4. Credit History
It may seem weird that you need to borrow money first in order to borrow MORE money, but it’s the way our world works. The more credit history you have accumulated, the more trustworthy you are in the eyes of the bank.
If you have 0 credit history (as in you’ve never owned a credit card) it’s actually HARDER for you to get a car loan or mortgage. Having no credit cards sounds responsible, but it can really bite you in the back when you need it the most. The banks want to see that you’re responsible with their money (as a way to test if you can handle more), because they know that you’re going to need them sooner or later.
How do beginners use credit cards?
Start with a basic credit card that offers rewards that fit your lifestyle. For example, if you enjoy dining out, try for an American Express Cobalt (it’s rated #1 in 2021 for best overall rewards). You earn extra points for restaurants, take out, and you can even use the rewards to pay down your credit card statement directly from the app – it’s simple and effortless. If you enjoy travelling, consider a travel card to start earning travel points.
If you’re uncomfortable or scared to use your credit card, start with something small like putting your phone bill, internet, or even just your Netflix subscription. Just because you have a limit of $5,000 does NOT mean you have to use it all. Always remember to use what you’re comfortable with so you can easily pay back the balance 100% at the end of the month.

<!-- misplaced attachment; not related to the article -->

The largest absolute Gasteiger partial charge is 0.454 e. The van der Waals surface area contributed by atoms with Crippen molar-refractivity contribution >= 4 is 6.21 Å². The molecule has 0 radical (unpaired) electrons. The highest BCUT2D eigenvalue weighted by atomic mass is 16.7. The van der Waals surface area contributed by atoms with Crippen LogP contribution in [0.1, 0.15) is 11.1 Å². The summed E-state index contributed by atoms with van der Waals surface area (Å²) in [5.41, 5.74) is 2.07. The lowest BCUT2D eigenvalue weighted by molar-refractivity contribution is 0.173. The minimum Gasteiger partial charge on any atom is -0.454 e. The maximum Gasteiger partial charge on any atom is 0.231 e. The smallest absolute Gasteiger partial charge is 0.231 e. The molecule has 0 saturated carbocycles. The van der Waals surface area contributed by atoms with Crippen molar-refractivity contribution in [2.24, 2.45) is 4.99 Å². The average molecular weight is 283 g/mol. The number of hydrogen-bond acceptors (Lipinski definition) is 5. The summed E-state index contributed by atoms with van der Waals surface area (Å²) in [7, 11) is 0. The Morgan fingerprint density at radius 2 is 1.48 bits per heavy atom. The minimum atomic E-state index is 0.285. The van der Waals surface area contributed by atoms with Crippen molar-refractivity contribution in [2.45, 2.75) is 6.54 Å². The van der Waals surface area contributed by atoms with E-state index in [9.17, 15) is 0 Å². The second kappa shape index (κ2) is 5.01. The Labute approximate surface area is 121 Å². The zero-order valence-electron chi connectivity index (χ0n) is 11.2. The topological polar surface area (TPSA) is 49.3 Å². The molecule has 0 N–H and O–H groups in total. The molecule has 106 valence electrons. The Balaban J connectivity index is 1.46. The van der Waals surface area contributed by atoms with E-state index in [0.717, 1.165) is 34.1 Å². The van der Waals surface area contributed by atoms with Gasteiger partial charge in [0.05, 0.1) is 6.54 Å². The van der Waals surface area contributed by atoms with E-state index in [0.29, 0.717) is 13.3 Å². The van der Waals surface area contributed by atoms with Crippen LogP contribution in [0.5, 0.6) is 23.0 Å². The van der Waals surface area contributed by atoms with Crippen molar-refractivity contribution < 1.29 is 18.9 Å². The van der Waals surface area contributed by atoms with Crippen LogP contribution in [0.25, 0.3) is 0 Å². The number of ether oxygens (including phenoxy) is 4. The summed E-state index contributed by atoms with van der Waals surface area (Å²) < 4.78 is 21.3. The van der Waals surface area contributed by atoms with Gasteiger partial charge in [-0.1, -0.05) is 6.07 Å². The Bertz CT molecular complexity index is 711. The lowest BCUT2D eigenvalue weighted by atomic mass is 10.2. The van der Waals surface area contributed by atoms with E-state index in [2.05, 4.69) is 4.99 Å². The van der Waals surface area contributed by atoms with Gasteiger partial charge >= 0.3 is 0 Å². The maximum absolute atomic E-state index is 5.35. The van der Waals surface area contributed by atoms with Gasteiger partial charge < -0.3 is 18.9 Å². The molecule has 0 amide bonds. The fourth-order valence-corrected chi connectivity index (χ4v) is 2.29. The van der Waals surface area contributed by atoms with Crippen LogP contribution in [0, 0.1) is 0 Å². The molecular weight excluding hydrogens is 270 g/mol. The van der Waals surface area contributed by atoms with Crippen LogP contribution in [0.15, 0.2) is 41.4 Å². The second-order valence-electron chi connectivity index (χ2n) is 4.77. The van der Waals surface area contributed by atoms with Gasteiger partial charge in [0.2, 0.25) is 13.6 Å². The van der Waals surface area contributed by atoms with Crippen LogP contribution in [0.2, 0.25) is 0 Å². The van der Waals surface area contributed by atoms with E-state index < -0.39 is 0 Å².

Pro Tip: If you have no need to use your points immediately, save them! Be sure to check the fine print (terms & conditions) to see if those points expire. If they don’t, save them for a rainy day! I’ve done this and it was great knowing that I’ve stashed away enough points for a whole month’s worth of groceries!
Once you get comfortable with using your credit card, you can start adding more recurring bills. Generally if you have a rewards or cashback card, the more you use, the more you earn. But be careful not to spend what you don’t have in your bank account.
A more advanced way to leverage your credit card is to get more! I have several credit cards and all for different purposes. Some I use only for gas and at certain locations, others are for access, such as Costco Capital One (because I love bulk shopping and it’s one of the best mover savers EVER – more on that in another blog), or WestJet Elite Mastercard (gets access to airport lounges – you can’t put a price on peace of mind, stable wifi, and free food. Okay, maybe mostly the food, lol).
Generally, we earn 2-3 grocery trips to Costco per year on cashback. I never pay for car washes anymore because it’s all paid for through points. And every time I’m short on my cashflow or feeling stingy, I just use my rewards to pay off my credit card balance because I’d rather spend that money on my investments and stocks.
There is SO much more about credit cards that I can’t possibly fit into this one blog post, so I’ll be doing another credit related article specifically about balance transfer credit cards. This is the crown jewel of credit cards in my opinion.
I know it can get confusing, but fear not. If you would like more help to get a better understanding of credit cards and how to leverage them for yourself, reach out and book a wealth chat with me. I’d be happy to geek out with you over Zoom.
Credit cards can be your best friend or your worst enemy, the choice is yours.